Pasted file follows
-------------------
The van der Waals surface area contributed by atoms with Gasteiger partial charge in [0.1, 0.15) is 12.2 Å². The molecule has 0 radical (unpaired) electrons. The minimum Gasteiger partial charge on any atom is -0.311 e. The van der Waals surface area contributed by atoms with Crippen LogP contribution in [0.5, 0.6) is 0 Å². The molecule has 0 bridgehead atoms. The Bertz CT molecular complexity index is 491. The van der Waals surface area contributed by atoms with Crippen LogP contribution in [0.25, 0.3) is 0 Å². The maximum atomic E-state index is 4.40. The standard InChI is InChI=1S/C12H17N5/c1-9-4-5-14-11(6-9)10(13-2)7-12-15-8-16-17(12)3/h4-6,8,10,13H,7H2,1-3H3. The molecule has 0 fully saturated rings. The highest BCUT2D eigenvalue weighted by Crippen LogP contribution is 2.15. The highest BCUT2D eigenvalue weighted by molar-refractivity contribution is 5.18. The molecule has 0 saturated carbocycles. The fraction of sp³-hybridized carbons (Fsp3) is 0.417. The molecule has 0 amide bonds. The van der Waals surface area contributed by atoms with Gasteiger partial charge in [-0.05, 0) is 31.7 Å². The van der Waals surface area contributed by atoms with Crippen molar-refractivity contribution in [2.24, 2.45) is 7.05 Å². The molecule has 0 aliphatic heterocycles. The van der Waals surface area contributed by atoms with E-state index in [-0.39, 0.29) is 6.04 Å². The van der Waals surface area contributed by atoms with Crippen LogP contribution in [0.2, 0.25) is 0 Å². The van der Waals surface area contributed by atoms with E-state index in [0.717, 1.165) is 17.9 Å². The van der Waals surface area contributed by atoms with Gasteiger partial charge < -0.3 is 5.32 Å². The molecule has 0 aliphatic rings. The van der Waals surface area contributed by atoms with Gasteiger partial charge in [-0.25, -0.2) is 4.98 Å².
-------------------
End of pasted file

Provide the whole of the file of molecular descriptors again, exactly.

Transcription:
The van der Waals surface area contributed by atoms with Gasteiger partial charge in [0.1, 0.15) is 12.2 Å². The molecule has 0 radical (unpaired) electrons. The minimum Gasteiger partial charge on any atom is -0.311 e. The van der Waals surface area contributed by atoms with Crippen LogP contribution in [0.5, 0.6) is 0 Å². The molecule has 0 bridgehead atoms. The Bertz CT molecular complexity index is 491. The van der Waals surface area contributed by atoms with Crippen LogP contribution in [0.25, 0.3) is 0 Å². The maximum atomic E-state index is 4.40. The standard InChI is InChI=1S/C12H17N5/c1-9-4-5-14-11(6-9)10(13-2)7-12-15-8-16-17(12)3/h4-6,8,10,13H,7H2,1-3H3. The molecule has 0 fully saturated rings. The highest BCUT2D eigenvalue weighted by Crippen LogP contribution is 2.15. The highest BCUT2D eigenvalue weighted by molar-refractivity contribution is 5.18. The molecule has 0 saturated carbocycles. The fraction of sp³-hybridized carbons (Fsp3) is 0.417. The molecule has 0 amide bonds. The van der Waals surface area contributed by atoms with Gasteiger partial charge in [-0.05, 0) is 31.7 Å². The van der Waals surface area contributed by atoms with Crippen molar-refractivity contribution in [2.24, 2.45) is 7.05 Å². The molecule has 0 aliphatic heterocycles. The van der Waals surface area contributed by atoms with E-state index in [-0.39, 0.29) is 6.04 Å². The van der Waals surface area contributed by atoms with Crippen LogP contribution in [0.2, 0.25) is 0 Å². The van der Waals surface area contributed by atoms with E-state index in [0.717, 1.165) is 17.9 Å². The van der Waals surface area contributed by atoms with Gasteiger partial charge < -0.3 is 5.32 Å². The molecule has 0 aliphatic rings. The van der Waals surface area contributed by atoms with Gasteiger partial charge in [-0.25, -0.2) is 4.98 Å².